Gorbachev shakes up the military
The dramatic penetration of Soviet air space by a 19-year-old West German pilot has reinforced the argument of Soviet leader Mikhail Gorbachev's supporters that the key to more reliable defense lies in better management, not more hardware. The shakeup in the leadership that came in the wake of the flight should silence or inhibit those within the defense establishment who have reportedly been accusing Mr. Gorbachev of neglecting defense in favor of arms control. And it should also accelerate the process, initiated under Gorbachev, of strengthening civilian control over the military.
Mathias Rust, who landed in Red Square last Thursday, brought down a Politburo member and a senior military commander, and has probably triggered a major overhaul of the Soviet armed forces.
The Soviet response to the incident has once again demonstrated what Soviet President Andrei Gromyko aptly called the ``iron teeth'' behind Gorbachev's smile - the willingness to act decisively and brutally if the situation requires. In the past, Gorbachev has shown his teeth in important but less controversial situations, such as confrontations with the United States or Britain over allegations of spying. This time he has hit one of the major institutions of Soviet power, the Soviet armed forces.
The fact that the Soviet leadership did not act on the affair until Saturday, when Gorbachev and former Defense Minister Sergei Sokolov had returned from the Warsaw Pact summit in East Berlin, leaves little doubt that the decision to crack down was Gorbachev's. His action this time must leave his adversaries in little doubt of how he would act if he ever felt his own position was threatened.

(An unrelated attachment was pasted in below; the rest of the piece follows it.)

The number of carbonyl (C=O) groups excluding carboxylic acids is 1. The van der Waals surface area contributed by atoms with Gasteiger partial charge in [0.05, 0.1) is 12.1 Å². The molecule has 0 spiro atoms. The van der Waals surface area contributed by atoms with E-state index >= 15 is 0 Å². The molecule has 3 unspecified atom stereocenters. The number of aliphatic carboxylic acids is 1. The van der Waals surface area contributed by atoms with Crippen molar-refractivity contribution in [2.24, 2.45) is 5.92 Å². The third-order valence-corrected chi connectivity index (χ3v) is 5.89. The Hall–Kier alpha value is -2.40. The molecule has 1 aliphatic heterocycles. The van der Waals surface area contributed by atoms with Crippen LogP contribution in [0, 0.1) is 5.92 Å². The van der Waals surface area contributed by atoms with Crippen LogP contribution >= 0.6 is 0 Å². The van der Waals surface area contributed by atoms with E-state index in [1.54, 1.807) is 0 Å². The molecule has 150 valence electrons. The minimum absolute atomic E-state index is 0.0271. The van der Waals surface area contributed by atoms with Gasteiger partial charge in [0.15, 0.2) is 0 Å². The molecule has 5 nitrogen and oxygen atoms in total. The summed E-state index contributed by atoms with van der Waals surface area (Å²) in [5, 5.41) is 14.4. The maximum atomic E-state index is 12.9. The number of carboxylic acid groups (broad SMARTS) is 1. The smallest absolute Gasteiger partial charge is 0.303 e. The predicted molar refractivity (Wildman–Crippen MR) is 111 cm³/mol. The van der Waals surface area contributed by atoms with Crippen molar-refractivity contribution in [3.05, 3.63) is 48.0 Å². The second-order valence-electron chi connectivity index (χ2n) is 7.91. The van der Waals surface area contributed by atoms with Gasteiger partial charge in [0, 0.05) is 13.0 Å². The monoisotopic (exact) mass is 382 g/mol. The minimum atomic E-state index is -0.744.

The resignation of Marshal Sokolov, a candidate (nonvoting) member of the Politburo, was announced late Saturday night.
Sokolov's replacement is Gen. Dmitri Yazov, a relatively junior commander who has leapfrogged many senior commanders, including Chief of General Staff Sergei Akhromeyev, who is a rank higher than General Yazov, and First Deputy Defense Minister Petr Lushev.
The announcement of Yazov's appointment was quickly followed by a statement from a special session of the ruling Politburo that Marshal Alexander Koldunov, who was the commander of the elite air defense forces, a deputy minister, and a World War II hero and fighter ace, had been fired for ``negligence.''
The statement added that the Politburo had passed a resolution on the ``strengthening of the leadership of the Ministry of Defense.''
It also noted that the prosecutor's office was investigating both the violation of the Soviet airspace by the West German pilot and ``the action of officials in this situation'' - a hint that senior military officers might go on trial for incompetence.
Yazov's appointment suggests either that the civilian leadership is looking for a malleable commander of the Soviet armed forces, or that the Politburo plans to clean out the leadership of the forces.
What does seem clear is that Yazov will not be an interim appointee: At age 63, he is 13 years younger than his predecessor.
One indicator of the Kremlin's attitude toward Yazov should come in mid-June, when the Communist Party Central Committee is scheduled to hold its next plenum. The meeting will almost certainly accept Sokolov's resignation from the Politburo; it could also name Yazov to take his place.
Until Saturday, Yazov was a deputy defense minister in charge of personnel, a relatively obscure position which he had held for six months. He was also one of the more junior of the 40 military members of the Central Committee. He was elected a candidate member of the committee in 1981, and was not promoted to full membership at the 27th Party Congress in March 1986.
His background has probably brought him into contact with at least two current members of the Politburo. As military commander of the Far Eastern forces from 1984 to the end of last year, he must have met Gorbachev during the Soviet leader's visit to the Far East in July 1986. And as an Army commander in the Transcaucasian military district from 1972-74, he would have known Geidar Aliev, who was party chief of the Central Asia republic of Azerbaijan, where the district is headquartered.
But the Politburo member whom Yazov probably knew best is the man whose name has now become synonymous with corruption: Dinmukhamed Kunayev, the party chief of the Asian republic of Kazakhstan until last December.
Yazov was commander of the Central Asian military district, based in Alma-Ata, Kazakhstan, from 1982-84.